My first sip of the eagerly anticipated Wee Heavy Scotch-Style Ale from Alesmith was a disappointment, not on their part, but on my own.

I bought the bomber bottle and stuck it in the refrigerator. That’s fine for storage, but you don’t want this style of beer that cold when you drink it because the cold masks many of the important flavors this beer offers.

With my first sip I realized it was too cold, and because of that I was being denied some of the fine character of what I knew was going to be a world-class beer.

Idiot, I thought to myself with multiple exclamation points after the word. I was preoccupied with something when I pulled the bottle out of the fridge, and didn’t even think about the beer temperature until I took that first sip.

Everyone knows that Scotch ales are full of nuances that are lost when the beer is served too cold. What a maroon!

Realizing my faux pas, I covered the top of the glass that I had already poured and put the cap back on the rest of the bomber bottle, then mixed a gin and tonic and went into the kitchen to make a batch of guacamole. By the time the guac was made (my guacamole is more than smashed avocados, which are divine in their own right), the Scotch ale had gotten closer to room temperature, which is where it reveals its full character.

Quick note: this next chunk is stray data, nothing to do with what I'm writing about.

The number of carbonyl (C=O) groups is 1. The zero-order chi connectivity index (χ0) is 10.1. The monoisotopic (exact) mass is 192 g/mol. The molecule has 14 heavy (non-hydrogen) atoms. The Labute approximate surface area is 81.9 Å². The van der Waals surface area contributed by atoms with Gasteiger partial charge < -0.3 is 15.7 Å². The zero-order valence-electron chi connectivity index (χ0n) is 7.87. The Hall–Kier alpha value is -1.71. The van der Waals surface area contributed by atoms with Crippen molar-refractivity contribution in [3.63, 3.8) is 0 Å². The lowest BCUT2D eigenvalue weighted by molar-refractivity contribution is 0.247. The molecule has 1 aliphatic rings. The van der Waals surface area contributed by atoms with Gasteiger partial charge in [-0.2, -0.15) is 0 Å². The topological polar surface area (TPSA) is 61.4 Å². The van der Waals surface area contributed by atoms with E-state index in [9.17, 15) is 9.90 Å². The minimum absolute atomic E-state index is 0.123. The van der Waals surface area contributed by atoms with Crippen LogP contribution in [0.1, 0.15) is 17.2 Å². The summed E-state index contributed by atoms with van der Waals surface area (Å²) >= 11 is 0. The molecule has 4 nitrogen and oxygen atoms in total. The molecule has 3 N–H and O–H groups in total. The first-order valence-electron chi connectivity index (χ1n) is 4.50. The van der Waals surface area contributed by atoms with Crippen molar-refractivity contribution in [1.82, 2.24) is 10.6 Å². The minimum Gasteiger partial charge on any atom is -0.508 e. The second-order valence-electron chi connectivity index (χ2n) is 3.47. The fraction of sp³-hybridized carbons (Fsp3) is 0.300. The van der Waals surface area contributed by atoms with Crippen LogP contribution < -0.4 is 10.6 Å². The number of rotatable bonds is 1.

Oh, yeah, that’s the ticket! This beer needed to warm up. Now each sip is a roller coaster of rich, dark flavors – chocolate, coffee, dark berries and cherries, the dark – just short of burnt – end of caramel. With each sip, my mind goes completely blank for a moment as it dives into a Mariana Trench of dark flavors.

With one of those sips, lines from Freedy Johnston’s magnificent 1992 release Can You Fly float through the darkness like an answer from a Magic 8-Ball:

“You came down, down, down, down on a midnight storm
You came down, down, down, down on a midnight flash
We’ve all been looking at you
I must know, is it true?
Can you fly?”

When a beer brings back a song like that, well, maybe you had to be there to understand the power of the song. Believe me, I was there – this was a very powerful song. Still, I must know, is it true? Can you fly?

After this bomber of Wee Heavy, I think I can honestly answer in the affirmative.